There are some among cricket’s traditionalists who still dismiss the highly commercialised Twenty20 version of the game as simply ‘money cricket’.
It certainly is generating a lot of money. That’s because Twenty20 television audiences – source of the real money – are multiplying even in places where not so long ago cricket hardly earned a mention.
Twenty20 cricket, which took hold just over a decade ago, is ideal for global television. Unlike the more traditional versions of the game which can last up to five days in the case of a Test match and a whole day for a One-Day International, Twenty20 cricket lasts just over three hours.
It allows a tight entertainment package that is irresistible. Savvy business interests have been quick to see the enormous potential and have leapt aboard.
And while, as we have said, television provides the bulk of revenues, Twenty20 cricket is pulling large live audiences as is now evident in the ongoing Caribbean Premier League.
Inevitably, rich, colourful Caribbean culture, not least music and dance, is being shown off – a boon for the region’s tourism.
For cricketers all over the world, including those in the Caribbean, the Twenty20 version has boosted earnings. It has created a dilemma for some who end up choosing between cash-rich Twenty20 leagues around the world and representing the West Indies team for less money in more traditional formats.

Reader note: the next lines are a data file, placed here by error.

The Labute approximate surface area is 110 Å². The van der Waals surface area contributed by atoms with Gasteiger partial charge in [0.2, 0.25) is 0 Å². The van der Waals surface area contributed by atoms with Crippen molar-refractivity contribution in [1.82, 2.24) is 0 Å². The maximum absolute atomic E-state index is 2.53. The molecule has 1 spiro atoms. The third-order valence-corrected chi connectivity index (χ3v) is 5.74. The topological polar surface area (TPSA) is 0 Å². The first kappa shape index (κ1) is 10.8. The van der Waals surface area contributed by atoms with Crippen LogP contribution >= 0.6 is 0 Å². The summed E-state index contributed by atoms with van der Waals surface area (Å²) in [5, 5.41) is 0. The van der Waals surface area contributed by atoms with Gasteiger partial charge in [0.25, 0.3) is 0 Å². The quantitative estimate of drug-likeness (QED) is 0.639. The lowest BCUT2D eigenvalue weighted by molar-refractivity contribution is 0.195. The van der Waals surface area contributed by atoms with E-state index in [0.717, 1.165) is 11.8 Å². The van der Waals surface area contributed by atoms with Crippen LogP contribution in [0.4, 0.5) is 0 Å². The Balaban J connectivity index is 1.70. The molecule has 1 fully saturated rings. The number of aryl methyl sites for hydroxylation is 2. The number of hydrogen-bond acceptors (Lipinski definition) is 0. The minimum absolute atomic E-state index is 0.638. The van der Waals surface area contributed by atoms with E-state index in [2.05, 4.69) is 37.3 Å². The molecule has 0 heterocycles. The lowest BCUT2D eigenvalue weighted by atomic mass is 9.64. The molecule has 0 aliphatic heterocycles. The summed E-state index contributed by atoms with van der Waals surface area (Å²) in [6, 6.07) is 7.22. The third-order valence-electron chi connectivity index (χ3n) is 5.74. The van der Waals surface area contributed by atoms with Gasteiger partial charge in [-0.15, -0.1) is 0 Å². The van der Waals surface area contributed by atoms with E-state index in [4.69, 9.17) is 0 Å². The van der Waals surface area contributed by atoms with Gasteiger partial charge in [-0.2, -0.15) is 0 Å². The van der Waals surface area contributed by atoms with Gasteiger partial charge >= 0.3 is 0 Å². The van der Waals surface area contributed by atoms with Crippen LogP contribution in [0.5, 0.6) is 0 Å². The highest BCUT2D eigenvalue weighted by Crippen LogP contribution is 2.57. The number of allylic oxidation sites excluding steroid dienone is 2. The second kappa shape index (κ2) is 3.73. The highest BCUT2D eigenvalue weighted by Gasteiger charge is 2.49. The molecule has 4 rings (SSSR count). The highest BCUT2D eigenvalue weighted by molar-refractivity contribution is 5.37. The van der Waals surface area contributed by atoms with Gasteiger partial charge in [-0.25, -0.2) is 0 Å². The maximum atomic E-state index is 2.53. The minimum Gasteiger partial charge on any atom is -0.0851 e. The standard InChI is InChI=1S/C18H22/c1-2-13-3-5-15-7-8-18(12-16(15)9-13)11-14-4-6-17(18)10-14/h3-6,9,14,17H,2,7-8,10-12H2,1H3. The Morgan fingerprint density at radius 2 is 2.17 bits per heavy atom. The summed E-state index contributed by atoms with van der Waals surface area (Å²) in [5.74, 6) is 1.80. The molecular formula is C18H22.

Eligibility rules requiring players to play in domestic competitions in order to represent the West Indies provide added complexity.
A few players have opted to make themselves unavailable for Test cricket as a result.
This month, that aspect comes powerfully to the fore with the Caribbean Premier League taking place at the same time as the first two Test matches of India’s four-Test tour of the Caribbean.
There has been much talk about the need for the International Cricket Council (ICC) to find a way around problems such as are facing the West Indies.
The trouble is that rich, powerful cricket-playing countries such as India, Australia and England are able to retain their very best players because they do have the ability to offer very lucrative contracts. The motivation to act is therefore not there for the real rulers of world cricket.
The West Indies Cricket Board (WICB), already under pressure over governance issues, needs to come to an understanding with its top players over how to arrive at some sort of compromise. A meeting expected sometime later this year will hopefully help.
For any sensible arrangement to be arrived at, the WICB will have to recognise that the players are their only assets of real value. The players, too, should accept that it was West Indies cricket which made them and that it is in their own self-interest, as well as right and proper to give back.